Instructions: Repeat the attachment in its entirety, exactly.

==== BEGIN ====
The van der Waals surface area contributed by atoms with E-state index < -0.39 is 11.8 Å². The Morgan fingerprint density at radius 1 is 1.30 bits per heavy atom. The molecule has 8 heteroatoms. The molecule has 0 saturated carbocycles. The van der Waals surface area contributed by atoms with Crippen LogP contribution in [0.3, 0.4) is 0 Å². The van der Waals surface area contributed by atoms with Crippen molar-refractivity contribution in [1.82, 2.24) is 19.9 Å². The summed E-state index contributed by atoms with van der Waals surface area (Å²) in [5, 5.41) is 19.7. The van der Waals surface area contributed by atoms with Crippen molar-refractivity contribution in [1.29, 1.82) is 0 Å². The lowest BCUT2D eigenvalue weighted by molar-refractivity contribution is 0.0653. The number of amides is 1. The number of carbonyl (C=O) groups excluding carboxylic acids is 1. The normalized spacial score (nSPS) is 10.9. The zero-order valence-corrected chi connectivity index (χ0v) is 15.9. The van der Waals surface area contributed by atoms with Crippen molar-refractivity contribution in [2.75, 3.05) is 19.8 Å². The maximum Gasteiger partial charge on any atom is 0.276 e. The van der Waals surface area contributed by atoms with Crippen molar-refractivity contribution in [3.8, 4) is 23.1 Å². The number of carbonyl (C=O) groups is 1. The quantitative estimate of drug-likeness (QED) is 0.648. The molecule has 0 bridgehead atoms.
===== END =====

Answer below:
The van der Waals surface area contributed by atoms with E-state index < -0.39 is 11.8 Å². The Morgan fingerprint density at radius 1 is 1.30 bits per heavy atom. The molecule has 8 heteroatoms. The molecule has 0 saturated carbocycles. The van der Waals surface area contributed by atoms with Crippen LogP contribution in [0.3, 0.4) is 0 Å². The van der Waals surface area contributed by atoms with Crippen molar-refractivity contribution in [1.82, 2.24) is 19.9 Å². The summed E-state index contributed by atoms with van der Waals surface area (Å²) in [5, 5.41) is 19.7. The van der Waals surface area contributed by atoms with Crippen molar-refractivity contribution in [1.29, 1.82) is 0 Å². The lowest BCUT2D eigenvalue weighted by molar-refractivity contribution is 0.0653. The number of amides is 1. The number of carbonyl (C=O) groups excluding carboxylic acids is 1. The normalized spacial score (nSPS) is 10.9. The zero-order valence-corrected chi connectivity index (χ0v) is 15.9. The van der Waals surface area contributed by atoms with Crippen molar-refractivity contribution in [2.75, 3.05) is 19.8 Å². The maximum Gasteiger partial charge on any atom is 0.276 e. The van der Waals surface area contributed by atoms with Crippen molar-refractivity contribution in [3.8, 4) is 23.1 Å². The number of carbonyl (C=O) groups is 1. The quantitative estimate of drug-likeness (QED) is 0.648. The molecule has 0 bridgehead atoms.